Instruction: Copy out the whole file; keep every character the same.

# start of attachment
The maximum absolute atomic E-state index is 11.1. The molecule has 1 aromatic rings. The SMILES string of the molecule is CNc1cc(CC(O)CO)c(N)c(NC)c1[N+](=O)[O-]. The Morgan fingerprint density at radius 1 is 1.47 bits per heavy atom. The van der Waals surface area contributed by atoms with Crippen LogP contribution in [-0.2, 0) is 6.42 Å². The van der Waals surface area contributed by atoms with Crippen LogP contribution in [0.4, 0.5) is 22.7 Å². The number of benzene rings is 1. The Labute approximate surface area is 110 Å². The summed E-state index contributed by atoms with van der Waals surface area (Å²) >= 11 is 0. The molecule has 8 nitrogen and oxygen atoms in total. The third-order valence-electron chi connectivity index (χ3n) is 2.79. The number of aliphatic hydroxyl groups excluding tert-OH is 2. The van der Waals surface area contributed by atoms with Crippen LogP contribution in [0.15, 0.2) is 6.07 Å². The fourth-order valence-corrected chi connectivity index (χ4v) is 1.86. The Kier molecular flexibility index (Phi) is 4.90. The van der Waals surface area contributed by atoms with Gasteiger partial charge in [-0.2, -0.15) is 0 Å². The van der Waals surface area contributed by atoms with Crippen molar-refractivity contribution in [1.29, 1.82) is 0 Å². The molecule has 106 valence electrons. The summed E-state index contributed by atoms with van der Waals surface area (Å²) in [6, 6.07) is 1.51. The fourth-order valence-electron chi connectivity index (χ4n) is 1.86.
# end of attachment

The maximum absolute atomic E-state index is 11.1. The molecule has 1 aromatic rings. The SMILES string of the molecule is CNc1cc(CC(O)CO)c(N)c(NC)c1[N+](=O)[O-]. The Morgan fingerprint density at radius 1 is 1.47 bits per heavy atom. The van der Waals surface area contributed by atoms with Crippen LogP contribution in [-0.2, 0) is 6.42 Å². The van der Waals surface area contributed by atoms with Crippen LogP contribution in [0.4, 0.5) is 22.7 Å². The number of benzene rings is 1. The Labute approximate surface area is 110 Å². The summed E-state index contributed by atoms with van der Waals surface area (Å²) >= 11 is 0. The molecule has 8 nitrogen and oxygen atoms in total. The third-order valence-electron chi connectivity index (χ3n) is 2.79. The number of aliphatic hydroxyl groups excluding tert-OH is 2. The van der Waals surface area contributed by atoms with Crippen LogP contribution in [0.15, 0.2) is 6.07 Å². The fourth-order valence-corrected chi connectivity index (χ4v) is 1.86. The Kier molecular flexibility index (Phi) is 4.90. The van der Waals surface area contributed by atoms with Gasteiger partial charge in [-0.2, -0.15) is 0 Å². The van der Waals surface area contributed by atoms with Crippen molar-refractivity contribution in [1.29, 1.82) is 0 Å². The molecule has 106 valence electrons. The summed E-state index contributed by atoms with van der Waals surface area (Å²) in [6, 6.07) is 1.51. The fourth-order valence-electron chi connectivity index (χ4n) is 1.86.